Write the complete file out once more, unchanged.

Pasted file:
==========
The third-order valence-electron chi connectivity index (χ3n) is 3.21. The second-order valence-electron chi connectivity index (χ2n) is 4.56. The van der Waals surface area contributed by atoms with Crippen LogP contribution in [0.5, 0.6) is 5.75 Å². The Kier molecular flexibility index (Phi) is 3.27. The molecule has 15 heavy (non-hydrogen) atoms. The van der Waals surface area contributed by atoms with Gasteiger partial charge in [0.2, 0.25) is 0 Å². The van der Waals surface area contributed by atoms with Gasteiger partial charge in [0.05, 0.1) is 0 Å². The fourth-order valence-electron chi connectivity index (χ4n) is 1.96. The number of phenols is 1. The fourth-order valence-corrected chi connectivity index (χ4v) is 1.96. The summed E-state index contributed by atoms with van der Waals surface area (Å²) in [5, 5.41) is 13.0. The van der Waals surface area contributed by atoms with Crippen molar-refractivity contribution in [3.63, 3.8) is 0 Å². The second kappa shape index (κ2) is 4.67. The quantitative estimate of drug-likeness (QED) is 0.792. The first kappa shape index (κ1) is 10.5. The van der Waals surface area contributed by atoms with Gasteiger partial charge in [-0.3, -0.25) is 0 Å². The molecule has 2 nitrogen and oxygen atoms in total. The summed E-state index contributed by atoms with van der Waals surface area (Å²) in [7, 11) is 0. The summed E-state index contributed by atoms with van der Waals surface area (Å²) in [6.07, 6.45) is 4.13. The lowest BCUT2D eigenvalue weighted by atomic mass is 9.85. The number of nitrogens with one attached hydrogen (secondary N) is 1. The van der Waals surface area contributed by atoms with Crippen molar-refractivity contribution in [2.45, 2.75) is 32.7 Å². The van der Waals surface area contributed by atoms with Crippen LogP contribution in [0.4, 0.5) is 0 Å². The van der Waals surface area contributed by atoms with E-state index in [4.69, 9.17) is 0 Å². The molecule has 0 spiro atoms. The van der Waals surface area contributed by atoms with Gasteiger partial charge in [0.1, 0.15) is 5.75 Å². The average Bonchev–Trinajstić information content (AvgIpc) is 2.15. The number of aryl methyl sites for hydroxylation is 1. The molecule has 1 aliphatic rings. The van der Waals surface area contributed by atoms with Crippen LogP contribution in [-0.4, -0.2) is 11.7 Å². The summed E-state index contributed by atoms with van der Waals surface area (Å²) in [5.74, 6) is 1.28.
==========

The third-order valence-electron chi connectivity index (χ3n) is 3.21. The second-order valence-electron chi connectivity index (χ2n) is 4.56. The van der Waals surface area contributed by atoms with Crippen LogP contribution in [0.5, 0.6) is 5.75 Å². The Kier molecular flexibility index (Phi) is 3.27. The molecule has 15 heavy (non-hydrogen) atoms. The van der Waals surface area contributed by atoms with Gasteiger partial charge in [0.2, 0.25) is 0 Å². The van der Waals surface area contributed by atoms with Gasteiger partial charge in [0.05, 0.1) is 0 Å². The fourth-order valence-electron chi connectivity index (χ4n) is 1.96. The number of phenols is 1. The fourth-order valence-corrected chi connectivity index (χ4v) is 1.96. The summed E-state index contributed by atoms with van der Waals surface area (Å²) in [5, 5.41) is 13.0. The van der Waals surface area contributed by atoms with Crippen molar-refractivity contribution in [3.63, 3.8) is 0 Å². The second kappa shape index (κ2) is 4.67. The quantitative estimate of drug-likeness (QED) is 0.792. The first kappa shape index (κ1) is 10.5. The van der Waals surface area contributed by atoms with Gasteiger partial charge in [-0.3, -0.25) is 0 Å². The molecule has 2 nitrogen and oxygen atoms in total. The summed E-state index contributed by atoms with van der Waals surface area (Å²) in [7, 11) is 0. The summed E-state index contributed by atoms with van der Waals surface area (Å²) in [6.07, 6.45) is 4.13. The lowest BCUT2D eigenvalue weighted by atomic mass is 9.85. The number of nitrogens with one attached hydrogen (secondary N) is 1. The van der Waals surface area contributed by atoms with Crippen molar-refractivity contribution in [2.45, 2.75) is 32.7 Å². The van der Waals surface area contributed by atoms with Crippen LogP contribution in [0.4, 0.5) is 0 Å². The van der Waals surface area contributed by atoms with E-state index in [4.69, 9.17) is 0 Å². The molecule has 0 spiro atoms. The van der Waals surface area contributed by atoms with Gasteiger partial charge in [0.1, 0.15) is 5.75 Å². The average Bonchev–Trinajstić information content (AvgIpc) is 2.15. The number of aryl methyl sites for hydroxylation is 1. The molecule has 1 aliphatic rings. The van der Waals surface area contributed by atoms with Crippen LogP contribution in [-0.4, -0.2) is 11.7 Å². The summed E-state index contributed by atoms with van der Waals surface area (Å²) in [5.74, 6) is 1.28.